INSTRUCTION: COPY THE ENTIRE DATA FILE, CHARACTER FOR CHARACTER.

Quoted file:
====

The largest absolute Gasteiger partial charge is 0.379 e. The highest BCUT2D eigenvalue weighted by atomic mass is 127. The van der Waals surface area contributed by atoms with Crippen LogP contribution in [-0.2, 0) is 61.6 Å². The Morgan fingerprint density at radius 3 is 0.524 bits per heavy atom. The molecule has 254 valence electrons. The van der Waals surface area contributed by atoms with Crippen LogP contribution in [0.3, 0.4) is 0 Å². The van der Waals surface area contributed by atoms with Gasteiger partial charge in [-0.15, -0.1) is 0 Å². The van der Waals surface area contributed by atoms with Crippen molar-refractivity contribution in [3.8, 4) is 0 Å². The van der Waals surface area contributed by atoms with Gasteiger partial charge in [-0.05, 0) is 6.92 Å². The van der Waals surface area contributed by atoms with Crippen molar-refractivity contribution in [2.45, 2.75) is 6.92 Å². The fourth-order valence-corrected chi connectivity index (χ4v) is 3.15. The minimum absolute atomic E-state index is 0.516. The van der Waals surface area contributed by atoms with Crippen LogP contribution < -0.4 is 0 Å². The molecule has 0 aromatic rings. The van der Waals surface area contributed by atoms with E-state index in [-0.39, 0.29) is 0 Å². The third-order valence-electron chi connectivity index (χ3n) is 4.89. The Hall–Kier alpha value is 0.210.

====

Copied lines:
The largest absolute Gasteiger partial charge is 0.379 e. The highest BCUT2D eigenvalue weighted by atomic mass is 127. The van der Waals surface area contributed by atoms with Crippen LogP contribution in [-0.2, 0) is 61.6 Å². The Morgan fingerprint density at radius 3 is 0.524 bits per heavy atom. The molecule has 254 valence electrons. The van der Waals surface area contributed by atoms with Crippen LogP contribution in [0.3, 0.4) is 0 Å². The van der Waals surface area contributed by atoms with Gasteiger partial charge in [-0.15, -0.1) is 0 Å². The van der Waals surface area contributed by atoms with Crippen molar-refractivity contribution in [3.8, 4) is 0 Å². The van der Waals surface area contributed by atoms with Gasteiger partial charge in [-0.05, 0) is 6.92 Å². The van der Waals surface area contributed by atoms with Crippen molar-refractivity contribution in [2.45, 2.75) is 6.92 Å². The fourth-order valence-corrected chi connectivity index (χ4v) is 3.15. The minimum absolute atomic E-state index is 0.516. The van der Waals surface area contributed by atoms with Crippen LogP contribution < -0.4 is 0 Å². The molecule has 0 aromatic rings. The van der Waals surface area contributed by atoms with E-state index in [-0.39, 0.29) is 0 Å². The third-order valence-electron chi connectivity index (χ3n) is 4.89. The Hall–Kier alpha value is 0.210.